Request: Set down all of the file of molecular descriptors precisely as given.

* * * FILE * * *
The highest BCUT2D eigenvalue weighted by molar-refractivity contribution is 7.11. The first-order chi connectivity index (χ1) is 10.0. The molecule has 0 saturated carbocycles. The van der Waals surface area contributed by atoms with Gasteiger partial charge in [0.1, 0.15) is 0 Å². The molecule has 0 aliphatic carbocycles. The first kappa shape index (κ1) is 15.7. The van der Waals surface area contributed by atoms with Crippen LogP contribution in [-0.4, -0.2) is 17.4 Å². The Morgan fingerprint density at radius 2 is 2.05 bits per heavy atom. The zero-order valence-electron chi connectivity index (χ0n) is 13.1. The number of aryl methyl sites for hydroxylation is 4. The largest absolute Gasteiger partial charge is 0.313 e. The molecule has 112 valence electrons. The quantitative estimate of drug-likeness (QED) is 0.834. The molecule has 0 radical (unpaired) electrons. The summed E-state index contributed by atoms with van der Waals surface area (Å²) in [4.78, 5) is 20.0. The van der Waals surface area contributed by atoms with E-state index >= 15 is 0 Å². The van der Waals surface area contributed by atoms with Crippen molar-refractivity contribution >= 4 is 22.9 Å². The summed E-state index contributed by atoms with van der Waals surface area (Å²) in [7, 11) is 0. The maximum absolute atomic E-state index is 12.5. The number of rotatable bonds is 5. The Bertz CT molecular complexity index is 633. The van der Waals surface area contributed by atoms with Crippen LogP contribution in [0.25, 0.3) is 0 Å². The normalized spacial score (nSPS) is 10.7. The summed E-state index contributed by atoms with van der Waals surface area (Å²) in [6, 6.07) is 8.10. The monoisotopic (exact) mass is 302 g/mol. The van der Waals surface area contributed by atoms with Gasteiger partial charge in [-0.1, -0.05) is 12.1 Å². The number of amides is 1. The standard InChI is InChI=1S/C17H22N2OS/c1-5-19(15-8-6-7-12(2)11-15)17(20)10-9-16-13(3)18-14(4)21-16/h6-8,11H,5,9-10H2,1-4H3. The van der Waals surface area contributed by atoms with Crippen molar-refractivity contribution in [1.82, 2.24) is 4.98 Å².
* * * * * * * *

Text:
The highest BCUT2D eigenvalue weighted by molar-refractivity contribution is 7.11. The first-order chi connectivity index (χ1) is 10.0. The molecule has 0 saturated carbocycles. The van der Waals surface area contributed by atoms with Gasteiger partial charge in [0.1, 0.15) is 0 Å². The molecule has 0 aliphatic carbocycles. The first kappa shape index (κ1) is 15.7. The van der Waals surface area contributed by atoms with Crippen LogP contribution in [-0.4, -0.2) is 17.4 Å². The Morgan fingerprint density at radius 2 is 2.05 bits per heavy atom. The zero-order valence-electron chi connectivity index (χ0n) is 13.1. The number of aryl methyl sites for hydroxylation is 4. The largest absolute Gasteiger partial charge is 0.313 e. The molecule has 112 valence electrons. The quantitative estimate of drug-likeness (QED) is 0.834. The molecule has 0 radical (unpaired) electrons. The summed E-state index contributed by atoms with van der Waals surface area (Å²) in [4.78, 5) is 20.0. The van der Waals surface area contributed by atoms with E-state index >= 15 is 0 Å². The van der Waals surface area contributed by atoms with Crippen molar-refractivity contribution >= 4 is 22.9 Å². The summed E-state index contributed by atoms with van der Waals surface area (Å²) in [7, 11) is 0. The maximum absolute atomic E-state index is 12.5. The number of rotatable bonds is 5. The Bertz CT molecular complexity index is 633. The van der Waals surface area contributed by atoms with Crippen LogP contribution in [0.25, 0.3) is 0 Å². The normalized spacial score (nSPS) is 10.7. The summed E-state index contributed by atoms with van der Waals surface area (Å²) in [6, 6.07) is 8.10. The monoisotopic (exact) mass is 302 g/mol. The van der Waals surface area contributed by atoms with Gasteiger partial charge in [-0.1, -0.05) is 12.1 Å². The number of amides is 1. The standard InChI is InChI=1S/C17H22N2OS/c1-5-19(15-8-6-7-12(2)11-15)17(20)10-9-16-13(3)18-14(4)21-16/h6-8,11H,5,9-10H2,1-4H3. The van der Waals surface area contributed by atoms with Crippen molar-refractivity contribution in [1.82, 2.24) is 4.98 Å².